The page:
Sad story, I empathized with the guy. You got me in his head and that was good. But this isn't horror. I imagine one could write a truly horrific story about a debilitating illness, but you didn't capture it. You're lucky Chairchucker was here chuckin his chairs and making a mess of things or it could have been your blood on the sand.


Untitled Jeza

loving hell it's a good thing you weren't eligible. This was the kinda thing I was expecting given the prompt. Just some straight up messed up poo poo. Given the start though I thought it was going to go a lot further. Ending with only a rusty screw in the heel felt like getting off easy.


Tan Capntastic

I don't know what was going on here, what the man's motivations were, but the moment to moment action was clear and that made it work. I really liked this. You invented a novel situation, really sold the experience, and didn't feel compelled to undo it all with a "twist." If it was up to me you'd be free of your losertar for this one.


The Flood Noah

Eh. The beginning wasn't clear. I didn't care about the characters. Was left uneffected at the end. Yours was the only entry to explicitly use the threat of surprise sex, so congratulations on that.


Insurance Black Griffon

What did the insurance bill have to do with anything, thematically? I'm afraid I didn't get this one beyond store shooting and empty sentiment. Also, the jump forward in time to the newspaper and then back into the action was confused and clumsy. And yet, I've got a two-year-old son and I'm an easy target for anything where kids get hurt. So this story ended up being effecting, in a lazy sort of way.


And with that I pass on the dead rat nailed to a plank that is the judge's scepter to Toaster Beef and look forward to mixing it up with all you next week.

Bear Sleuth
Jul 17, 2011



Love the prompt. I'm in. I've got a great idea for a story about boobs.

Bear Sleuth
Jul 17, 2011



I'm biding my time to look like a big shot cool guy.

Bear Sleuth
Jul 17, 2011



Atlas Benched (740 words)

Despite their best efforts the ship had got caught in the planet's gravity well. The crew tried to guide the ship down safely but there was no fuel left and the navigation systems had failed and one wing had torn off and when the ship slammed into the ground no one had survived. Certain procedures were still active however and from the wreckage crawled Poindextron. It rose to its feet, the brutal gravity making its already awkward gait more so, and began to document the new world.

It moved among the rocky landscape, snapping pictures of boulders and low-growing weeds. For each one it classified, documented, and stored the information in its databanks. Occasionally it would stop to gather some dirt or gavel for further analysis in the ship's lab. Poindextron had just found a particularly fascinating patch of grit and was photographing it from various angles when it walked right into one of the planet's native lifeforms.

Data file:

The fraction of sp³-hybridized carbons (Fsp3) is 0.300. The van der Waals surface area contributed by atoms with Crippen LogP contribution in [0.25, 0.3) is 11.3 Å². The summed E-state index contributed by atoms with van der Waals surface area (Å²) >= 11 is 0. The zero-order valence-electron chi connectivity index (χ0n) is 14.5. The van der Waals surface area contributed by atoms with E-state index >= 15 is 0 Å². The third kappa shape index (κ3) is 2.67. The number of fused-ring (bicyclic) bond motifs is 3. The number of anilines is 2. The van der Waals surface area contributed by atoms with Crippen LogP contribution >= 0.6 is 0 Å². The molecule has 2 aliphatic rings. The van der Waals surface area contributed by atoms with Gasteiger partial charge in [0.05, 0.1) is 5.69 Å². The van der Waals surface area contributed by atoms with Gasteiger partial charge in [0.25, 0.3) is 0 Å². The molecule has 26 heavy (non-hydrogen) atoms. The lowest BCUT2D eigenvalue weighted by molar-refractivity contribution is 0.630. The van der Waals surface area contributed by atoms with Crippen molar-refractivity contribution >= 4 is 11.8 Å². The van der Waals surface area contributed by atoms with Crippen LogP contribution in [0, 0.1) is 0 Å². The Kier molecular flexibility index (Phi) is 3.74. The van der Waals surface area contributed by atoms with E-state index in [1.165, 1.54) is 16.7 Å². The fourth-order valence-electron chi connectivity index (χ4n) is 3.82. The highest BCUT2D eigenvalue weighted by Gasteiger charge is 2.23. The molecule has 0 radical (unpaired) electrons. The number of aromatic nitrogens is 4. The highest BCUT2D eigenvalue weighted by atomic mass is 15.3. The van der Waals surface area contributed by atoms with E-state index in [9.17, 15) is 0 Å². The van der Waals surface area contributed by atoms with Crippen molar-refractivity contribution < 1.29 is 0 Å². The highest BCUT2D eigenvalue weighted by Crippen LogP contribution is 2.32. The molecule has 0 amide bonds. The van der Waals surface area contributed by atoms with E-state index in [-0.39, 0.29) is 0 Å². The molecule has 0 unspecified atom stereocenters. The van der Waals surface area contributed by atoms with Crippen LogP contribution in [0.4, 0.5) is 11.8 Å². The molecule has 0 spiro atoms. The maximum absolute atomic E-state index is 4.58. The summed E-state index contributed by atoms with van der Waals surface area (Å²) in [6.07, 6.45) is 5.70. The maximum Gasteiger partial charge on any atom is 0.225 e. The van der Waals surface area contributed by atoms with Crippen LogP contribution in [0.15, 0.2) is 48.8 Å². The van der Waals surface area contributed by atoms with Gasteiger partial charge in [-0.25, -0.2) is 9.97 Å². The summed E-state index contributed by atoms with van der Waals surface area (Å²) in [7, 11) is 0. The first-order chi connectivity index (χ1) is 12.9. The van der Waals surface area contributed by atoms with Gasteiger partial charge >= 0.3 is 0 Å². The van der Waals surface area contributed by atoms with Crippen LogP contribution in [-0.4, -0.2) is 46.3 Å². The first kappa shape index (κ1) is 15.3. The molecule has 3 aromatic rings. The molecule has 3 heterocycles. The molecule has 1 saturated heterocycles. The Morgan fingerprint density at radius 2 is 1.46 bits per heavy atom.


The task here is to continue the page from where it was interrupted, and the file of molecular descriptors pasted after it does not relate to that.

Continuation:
It was a huge creature, vaguely reptile-like but bipedal and covered bulging muscles. Above its head it was holding a boulder nearly the size it was. Poindextron scrambled back thinking the creature was about to slam the boulder down upon it.

The reptile let out a primal scream as it brought the boulder to the ground with a heavy thud. "Yeah bro got my pump on! Looking big, looking good." Poindextron's FishChip™ identified the creature's guttural burps as a language similar to that of the slime chimps on Vurlax III and provided a translation. The creature looked down and noticed the cowering survey bot. "Hey bro, never seen you around before. You here to get your swole on?" The creature gestured around him and for the first time Poindextron made a wide sweep of its location.

It was standing in the middle of a quarry scattered with rocks of all sizes. Amongst them various other lizard creatures were lifting boulders, encouraging each other on, and arguing about who's body mass was the biggest.

"Look bro, you're not going to cut it around here unless you do something about those noodly arms," the creature said, nodding at Poindextron's appendages. He lead Poindextron to the center of the quarry where other creatures were starting to gather around. "We'll start with some isolation lifts, work your tri's then blast your delts. How much you bench bro?" The Creature seemed to expect something from Poindextron. It looked around and found a small stone. It lifted it to the creature and announced "Granite."

The creature's brow furrowed and it knocked the stone out of Poindextron's collection unit. "Look bro, we don’t put up with jokers around here. Now show us what you can do." The creature shoved Poindextron towards a thick slab. It looked at the circle of onlookers that had surrounding it. They were all yelling to lift the rock, so it gripped the slab with its claws and strained. Its servos whined at the effort and warnings blared in its processing unit, but it managed to lift the slab a few feet above the ground.

"Not bad, not bad. Good effort. Let's see what you're really made of. See if you can lift this big boy." The crowd moved to a solid looking boulder that came up to Poindextron's waist. "Just one rep bro, show us what you got."